One Hundred Years of Solitude tells the story of six generations of a family in a small village called Macondo, where the magical is more real than the real. In Macondo, mothers fear that their children will be born with pig’s tails, a colonel survives 14 attempts on his life, a child relishes eating mud, and yellow butterflies follow a man wherever he goes.
Marquez says that the world in which he lived was more surreal than the world that he created. In his Nobel acceptance speech, he talks of the madness of the military dictators of Latin America. Of General Antonio Lopez de Santa Anna, three times dictator of Mexico, who held a magnificent funeral for the right leg he had lost in the Pastry War, and General Gabriel Garcia Moreno of Mexico, whose corpse was seated on the presidential chair, decked out in full-dress uniform and medals.
But beyond the absurd lay a region steeped in war, communism, military dictatorships and identity politics. Marquez refers to the five wars and 17 military coups of Latin America, the first Latin American ethnocide of his time, the women who were arrested and gave birth in Argentine prisons and the plight of the people of Uruguay and El Salvador who became refugees.
All this found expression in his novel. Colonel Aureliano Buendia might perhaps have been created as the antithesis of the military chief of 19th century Latin America. He’s the man whose idealism and ideology peter out until, after many years of waging war, he wonders why he waged it in the first place. The one who organised 32 armed uprisings and lost them all and ended up leaving the workshop in his home “only to urinate under the chestnut tree”. The US intrusion into the affairs of this part of the world and the “banana wars” might have been depicted by the Americans setting up the banana company in Macondo. The strike by the workers of the company to protest the lack of sanitary facilities and nonexistence of medical services culminates in the Great Massacre where the petrified silence of the workers after the machine guns start firing is broken by a single cry: “Aaaagh, Mother”.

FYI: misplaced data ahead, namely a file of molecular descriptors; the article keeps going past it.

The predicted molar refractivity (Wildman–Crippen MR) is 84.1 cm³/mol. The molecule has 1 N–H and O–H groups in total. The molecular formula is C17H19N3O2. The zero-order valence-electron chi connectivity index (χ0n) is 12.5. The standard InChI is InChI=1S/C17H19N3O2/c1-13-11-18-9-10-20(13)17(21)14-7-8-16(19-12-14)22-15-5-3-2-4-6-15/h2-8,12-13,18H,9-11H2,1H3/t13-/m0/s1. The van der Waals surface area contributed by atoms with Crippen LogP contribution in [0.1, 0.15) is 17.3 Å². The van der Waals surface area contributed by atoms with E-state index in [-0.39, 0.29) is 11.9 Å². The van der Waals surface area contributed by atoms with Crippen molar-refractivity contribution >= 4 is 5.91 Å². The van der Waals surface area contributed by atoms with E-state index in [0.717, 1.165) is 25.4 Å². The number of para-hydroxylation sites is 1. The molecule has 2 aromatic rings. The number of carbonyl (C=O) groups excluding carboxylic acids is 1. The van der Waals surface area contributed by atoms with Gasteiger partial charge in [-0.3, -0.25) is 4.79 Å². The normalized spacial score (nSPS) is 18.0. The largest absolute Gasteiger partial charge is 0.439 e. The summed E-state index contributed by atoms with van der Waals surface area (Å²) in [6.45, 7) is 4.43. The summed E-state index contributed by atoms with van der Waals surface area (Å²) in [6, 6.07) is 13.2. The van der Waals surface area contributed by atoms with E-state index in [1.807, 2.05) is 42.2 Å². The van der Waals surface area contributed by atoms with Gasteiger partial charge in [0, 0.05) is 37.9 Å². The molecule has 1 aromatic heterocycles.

“A seismic voice, a volcanic breath, the roar of a cataclysm broke out in the centre of the crowd with a great potential of expansion,” writes Marquez.
“Reading One Hundred Years of Solitude was like reading a richly layered dessert made with bombs and grenades,” says Manjula Padmanabhan, author of books like Getting There, Hot Death, Cold Soup, Kleptomania and Three Virgins and Other Stories. “In other words, reading Marquez is a dangerous pleasure. The reader is pulled in, expecting to be entranced while always aware of the painful truths and heart-stopping revelations that the story is mined with. It is searingly honest, but the screen of “magic” allows us to pretend that it’s a sort of fairytale. Perhaps it helps to sugar-coat the pain and desolation?”
There are many things common to the past of India and Latin America. When it came to the nutty, we provided healthy competition to the Latin Americans. For every general like General Maximiliano Hernandez Martinez, who invented a pendulum to detect poison in his food and had street lamps draped in red paper to defeat an epidemic of scarlet fever, we had a maharajah like Bhupinder Singh, who ruled Patiala in pre-independence India. He used to greet his subjects once a year clad in nothing but a diamond breastplate with his naked genitalia in full display which was rumoured to have magical powers that could drive out evil spirits.